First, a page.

The British branch of online retailer Amazon on Wednesday urged customers to throw away defective "hoverboards," two-wheeled scooters that have become a craze ahead of the Christmas season.
In an email, the company warned customers who had bought some models of the electric travel devices through its UK website that they were unsafe and should be disposed of because of "non-compliant" plugs.
"We've received information that your order purchased through the Amazon.co.uk website is unsafe for use as this product is supplied with a non-compliant UK plug," the email said.
It urged customers to bring their hoverboards to a recycling center to be disposed of as soon as possible and said that they would receive an automatic refund in three days.
A separate email was sent advising customers that bought scooters with rechargeable lithium ion batteries that the tradings standards body had "raised concerns about the safety of some Self-Balancing Scooters."
"As a precaution, we want to share some additional information about lithium-ion batteries, as well as some safety tips for using products that contain them, and UK plugs," the second email read.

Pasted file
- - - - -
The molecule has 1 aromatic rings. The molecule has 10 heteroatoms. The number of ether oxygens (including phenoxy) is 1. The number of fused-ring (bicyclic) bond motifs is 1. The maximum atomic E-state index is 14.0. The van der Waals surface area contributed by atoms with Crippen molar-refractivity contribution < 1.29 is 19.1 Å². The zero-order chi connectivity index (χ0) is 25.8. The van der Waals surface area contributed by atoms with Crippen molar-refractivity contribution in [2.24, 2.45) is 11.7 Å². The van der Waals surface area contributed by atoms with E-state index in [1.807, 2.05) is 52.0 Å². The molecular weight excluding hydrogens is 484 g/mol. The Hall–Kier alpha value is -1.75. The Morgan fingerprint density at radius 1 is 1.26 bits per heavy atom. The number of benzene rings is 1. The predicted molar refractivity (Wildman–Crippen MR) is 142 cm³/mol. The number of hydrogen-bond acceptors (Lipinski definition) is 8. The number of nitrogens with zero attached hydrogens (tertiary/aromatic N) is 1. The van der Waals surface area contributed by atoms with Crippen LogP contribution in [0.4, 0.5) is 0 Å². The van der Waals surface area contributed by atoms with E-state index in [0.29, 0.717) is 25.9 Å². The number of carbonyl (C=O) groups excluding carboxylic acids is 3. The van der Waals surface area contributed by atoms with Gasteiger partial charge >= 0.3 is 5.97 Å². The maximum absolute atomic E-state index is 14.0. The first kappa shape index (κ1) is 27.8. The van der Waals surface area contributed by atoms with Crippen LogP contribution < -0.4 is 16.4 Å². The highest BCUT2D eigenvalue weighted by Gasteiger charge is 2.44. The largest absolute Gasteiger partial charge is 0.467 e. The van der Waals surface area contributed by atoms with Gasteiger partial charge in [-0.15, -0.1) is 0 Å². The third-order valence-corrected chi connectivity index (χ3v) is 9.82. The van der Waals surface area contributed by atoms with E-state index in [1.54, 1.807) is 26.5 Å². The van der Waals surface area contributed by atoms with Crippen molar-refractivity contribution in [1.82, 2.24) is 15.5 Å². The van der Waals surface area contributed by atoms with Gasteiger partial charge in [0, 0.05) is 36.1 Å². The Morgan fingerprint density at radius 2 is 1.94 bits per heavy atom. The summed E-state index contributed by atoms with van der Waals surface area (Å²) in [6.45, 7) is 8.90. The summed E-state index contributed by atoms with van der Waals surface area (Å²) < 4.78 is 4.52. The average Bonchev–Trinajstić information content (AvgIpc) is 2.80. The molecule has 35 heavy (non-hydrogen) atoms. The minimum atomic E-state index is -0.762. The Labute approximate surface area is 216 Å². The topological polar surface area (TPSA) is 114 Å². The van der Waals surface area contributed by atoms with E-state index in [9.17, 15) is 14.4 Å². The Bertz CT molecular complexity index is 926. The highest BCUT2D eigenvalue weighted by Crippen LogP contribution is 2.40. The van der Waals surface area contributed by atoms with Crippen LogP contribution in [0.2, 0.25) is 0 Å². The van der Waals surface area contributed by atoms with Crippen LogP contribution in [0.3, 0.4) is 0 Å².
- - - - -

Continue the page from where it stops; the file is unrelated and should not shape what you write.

It comes after 15,000 hoverboards were seized by National Trading Standards, mainly due to electrical components that were non-compliant and could catch fire or explode.
Many of the seized hoverboards had plugs lacking fuses meaning they had a greater risk of overheating, cut-off switches which failed, and chargers and batteries that failed safety standards.
Hoverboards have been linked to a series of fires, prompting the London Fire Brigade to warn the public not to leave the devices charging unattended.
Retailer Argos said it had removed its Nevaboard line of hoverboards from sale as it did additional tests.
Watchdog the Retail Ombudsman urged businesses to remove the unsafe hoverboards from sale and warned they could be "held liable for any injuries caused by unsafe goods."
"Consumers who have already purchased a hoverboard, perhaps as a Christmas present, should contact the retailer and for their written assurance that it's safe and in particular that it has a compliant plug with a fuse," chief ombudsman Dean Dunham said.
It is illegal to ride the self-balancing scooters in public in Britain, because they are vehicles that don't meet regulations requirements.